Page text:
Located on the outskirts of Kathmandu, you can reach the temple by a rickshaw or bus/taxi taking you about 15 minutes. Taxis might overcharge, so be sure to bargain at a rate of NPR 200- 250.
Entry Fees: Free for Indians and Nepalese SAARC citizens: INR 80 Foreigners: USD 8
5. Narayanhiti Palace
Overshadowing the political scenario of Nepal, this palace is witness to the rise and fall of the monarchy in Nepal. An architectural marvel, this palace features the reception, royal chambers and Throne Room. The highlight of the palace is the horrific chambers where the royal prince killed his family in 2001 bearing bullet marks on its walls.
Entry Fees: Nepali and Indian: USD 1 SAARC nationals: INR 140 Foreigners: USD 5
6. Garden of Dreams
Swapna Bageecha or the Garden of Dreams is a picturesque garden at the heart of the city nestled away from the rubble and hullabaloo of the city. Featuring an Edwardian style of architecture, this garden packs solace and tranquillity amongst nature’s best elements. It also caters to being the backdrop to many concerts, private and cultural programmes. It also features Kaiser Gallery and Café that combines artefacts and delectable food.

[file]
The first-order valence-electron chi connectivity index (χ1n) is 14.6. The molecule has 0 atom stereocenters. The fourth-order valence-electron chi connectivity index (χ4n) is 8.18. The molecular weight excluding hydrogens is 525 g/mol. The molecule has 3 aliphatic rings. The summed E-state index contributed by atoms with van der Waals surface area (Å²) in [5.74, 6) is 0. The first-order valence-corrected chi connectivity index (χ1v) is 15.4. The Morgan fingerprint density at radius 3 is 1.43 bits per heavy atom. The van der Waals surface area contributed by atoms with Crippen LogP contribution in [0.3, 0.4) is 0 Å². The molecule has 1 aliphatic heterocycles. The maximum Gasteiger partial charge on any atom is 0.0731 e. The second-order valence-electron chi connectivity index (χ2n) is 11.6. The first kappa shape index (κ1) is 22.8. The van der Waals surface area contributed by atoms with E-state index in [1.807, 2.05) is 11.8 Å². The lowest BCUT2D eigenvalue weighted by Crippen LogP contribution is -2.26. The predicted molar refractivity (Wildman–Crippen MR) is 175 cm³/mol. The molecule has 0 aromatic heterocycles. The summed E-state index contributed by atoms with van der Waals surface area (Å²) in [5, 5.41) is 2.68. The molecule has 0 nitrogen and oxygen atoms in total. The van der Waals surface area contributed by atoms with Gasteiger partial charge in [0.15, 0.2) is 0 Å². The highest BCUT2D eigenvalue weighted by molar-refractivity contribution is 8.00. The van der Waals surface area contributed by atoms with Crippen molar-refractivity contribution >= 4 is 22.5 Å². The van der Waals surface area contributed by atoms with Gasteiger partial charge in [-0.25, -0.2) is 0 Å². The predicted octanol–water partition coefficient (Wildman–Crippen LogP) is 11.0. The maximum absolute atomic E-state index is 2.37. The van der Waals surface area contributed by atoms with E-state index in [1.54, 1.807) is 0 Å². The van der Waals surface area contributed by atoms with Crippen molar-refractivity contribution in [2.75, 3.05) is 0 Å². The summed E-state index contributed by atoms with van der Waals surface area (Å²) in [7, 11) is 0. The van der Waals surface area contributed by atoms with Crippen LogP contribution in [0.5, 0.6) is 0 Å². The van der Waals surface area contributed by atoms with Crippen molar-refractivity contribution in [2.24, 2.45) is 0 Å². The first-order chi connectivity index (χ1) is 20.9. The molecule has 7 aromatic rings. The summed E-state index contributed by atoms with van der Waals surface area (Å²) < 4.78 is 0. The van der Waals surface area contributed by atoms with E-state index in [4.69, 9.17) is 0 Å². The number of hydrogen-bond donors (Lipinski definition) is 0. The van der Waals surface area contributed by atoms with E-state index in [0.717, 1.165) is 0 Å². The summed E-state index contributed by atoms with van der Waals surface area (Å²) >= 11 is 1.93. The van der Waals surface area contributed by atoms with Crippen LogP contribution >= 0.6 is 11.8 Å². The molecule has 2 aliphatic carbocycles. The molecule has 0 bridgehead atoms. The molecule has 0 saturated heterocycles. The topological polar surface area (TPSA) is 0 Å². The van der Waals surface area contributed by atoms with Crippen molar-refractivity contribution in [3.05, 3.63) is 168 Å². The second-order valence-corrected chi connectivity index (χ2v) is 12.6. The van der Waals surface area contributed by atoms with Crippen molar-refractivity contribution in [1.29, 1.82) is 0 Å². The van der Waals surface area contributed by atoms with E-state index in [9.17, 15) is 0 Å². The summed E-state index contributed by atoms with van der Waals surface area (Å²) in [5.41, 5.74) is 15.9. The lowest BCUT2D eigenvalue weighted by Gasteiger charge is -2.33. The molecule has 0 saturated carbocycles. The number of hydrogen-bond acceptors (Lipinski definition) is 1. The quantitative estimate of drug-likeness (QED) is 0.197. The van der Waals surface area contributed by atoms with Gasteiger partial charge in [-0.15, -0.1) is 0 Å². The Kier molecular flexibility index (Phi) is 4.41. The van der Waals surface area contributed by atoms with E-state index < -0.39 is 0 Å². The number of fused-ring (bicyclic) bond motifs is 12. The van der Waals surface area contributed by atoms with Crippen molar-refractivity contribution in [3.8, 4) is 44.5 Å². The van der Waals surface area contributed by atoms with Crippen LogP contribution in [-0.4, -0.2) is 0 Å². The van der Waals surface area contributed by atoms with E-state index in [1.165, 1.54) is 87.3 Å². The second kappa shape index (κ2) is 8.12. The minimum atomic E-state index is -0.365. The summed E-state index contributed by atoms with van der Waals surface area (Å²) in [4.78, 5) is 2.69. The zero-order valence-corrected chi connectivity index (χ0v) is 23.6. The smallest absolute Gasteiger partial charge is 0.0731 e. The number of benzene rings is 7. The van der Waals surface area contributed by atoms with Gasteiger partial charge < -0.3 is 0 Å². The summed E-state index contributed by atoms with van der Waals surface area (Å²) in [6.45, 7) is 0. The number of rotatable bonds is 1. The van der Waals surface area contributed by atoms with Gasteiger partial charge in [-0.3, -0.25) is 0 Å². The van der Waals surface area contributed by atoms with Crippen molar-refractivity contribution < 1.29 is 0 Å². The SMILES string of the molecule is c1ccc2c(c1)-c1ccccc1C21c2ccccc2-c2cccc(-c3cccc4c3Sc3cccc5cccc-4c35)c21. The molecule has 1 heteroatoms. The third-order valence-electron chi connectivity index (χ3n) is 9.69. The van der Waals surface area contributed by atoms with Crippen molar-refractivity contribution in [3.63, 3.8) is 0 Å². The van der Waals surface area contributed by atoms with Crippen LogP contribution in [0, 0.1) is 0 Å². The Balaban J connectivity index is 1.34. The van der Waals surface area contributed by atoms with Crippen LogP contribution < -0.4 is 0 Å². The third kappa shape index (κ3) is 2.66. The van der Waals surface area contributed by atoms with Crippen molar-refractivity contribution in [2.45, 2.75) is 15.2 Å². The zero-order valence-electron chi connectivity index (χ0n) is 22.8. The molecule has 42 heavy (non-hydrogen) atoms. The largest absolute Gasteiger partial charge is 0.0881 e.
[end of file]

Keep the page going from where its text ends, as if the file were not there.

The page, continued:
While Kathmandu city is a hotspot for culture, it is surrounded by mountainous ranges with amazing hiking and trekking opportunities all within an hours drive. If you’re the adventurous kind, these will make for your day trip adventures.
Phulchowki Hike (at Godawari): A clear winner, this is a full day hike that will enthral you with sights of mountains and forests. It features botanical gardens, scenery and if you’re lucky- The sight of Annapurna range.
Nagarkot Area: With an intoxicating sunset point, we’d recommend you to leave in early from Kathmandu catching a ride to Nagarkot. You can tour around the village early in the day while trekking in the mid-afternoon, setting you up for the perfect sunset spot in the evening. Rest a day and return to Kathmandu with a full belly and vivid memories.
Shivapuri National Park: Again, a drive away, this is a worthy trek that rewards you through the views of the national park.
Safety Tips When Backpacking in Kathmandu